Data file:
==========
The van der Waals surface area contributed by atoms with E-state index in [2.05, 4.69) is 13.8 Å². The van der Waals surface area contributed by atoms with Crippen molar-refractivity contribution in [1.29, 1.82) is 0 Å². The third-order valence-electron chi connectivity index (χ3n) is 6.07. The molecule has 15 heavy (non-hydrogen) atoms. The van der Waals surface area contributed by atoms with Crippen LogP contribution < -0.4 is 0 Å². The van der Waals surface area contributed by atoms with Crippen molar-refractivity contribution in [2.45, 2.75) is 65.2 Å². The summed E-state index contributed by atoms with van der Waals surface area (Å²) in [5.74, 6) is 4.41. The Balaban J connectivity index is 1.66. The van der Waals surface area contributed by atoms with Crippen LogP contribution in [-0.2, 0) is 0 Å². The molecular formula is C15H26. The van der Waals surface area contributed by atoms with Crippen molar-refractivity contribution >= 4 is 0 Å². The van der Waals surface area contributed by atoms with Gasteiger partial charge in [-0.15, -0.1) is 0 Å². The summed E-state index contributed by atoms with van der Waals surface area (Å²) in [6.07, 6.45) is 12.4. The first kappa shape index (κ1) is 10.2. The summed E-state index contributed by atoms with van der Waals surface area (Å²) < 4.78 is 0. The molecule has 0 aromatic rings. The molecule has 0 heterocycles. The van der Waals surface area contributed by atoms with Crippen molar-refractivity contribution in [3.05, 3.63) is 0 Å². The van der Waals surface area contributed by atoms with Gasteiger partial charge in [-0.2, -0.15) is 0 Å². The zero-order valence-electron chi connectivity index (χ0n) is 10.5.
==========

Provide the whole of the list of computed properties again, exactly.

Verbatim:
The van der Waals surface area contributed by atoms with E-state index in [2.05, 4.69) is 13.8 Å². The van der Waals surface area contributed by atoms with Crippen molar-refractivity contribution in [1.29, 1.82) is 0 Å². The third-order valence-electron chi connectivity index (χ3n) is 6.07. The molecule has 15 heavy (non-hydrogen) atoms. The van der Waals surface area contributed by atoms with Crippen LogP contribution < -0.4 is 0 Å². The van der Waals surface area contributed by atoms with Crippen molar-refractivity contribution in [2.45, 2.75) is 65.2 Å². The summed E-state index contributed by atoms with van der Waals surface area (Å²) in [5.74, 6) is 4.41. The Balaban J connectivity index is 1.66. The van der Waals surface area contributed by atoms with Crippen LogP contribution in [-0.2, 0) is 0 Å². The molecular formula is C15H26. The van der Waals surface area contributed by atoms with Crippen molar-refractivity contribution >= 4 is 0 Å². The van der Waals surface area contributed by atoms with Gasteiger partial charge in [-0.15, -0.1) is 0 Å². The summed E-state index contributed by atoms with van der Waals surface area (Å²) in [6.07, 6.45) is 12.4. The first kappa shape index (κ1) is 10.2. The summed E-state index contributed by atoms with van der Waals surface area (Å²) < 4.78 is 0. The molecule has 0 aromatic rings. The molecule has 0 heterocycles. The van der Waals surface area contributed by atoms with Crippen molar-refractivity contribution in [3.05, 3.63) is 0 Å². The van der Waals surface area contributed by atoms with Gasteiger partial charge in [-0.2, -0.15) is 0 Å². The zero-order valence-electron chi connectivity index (χ0n) is 10.5.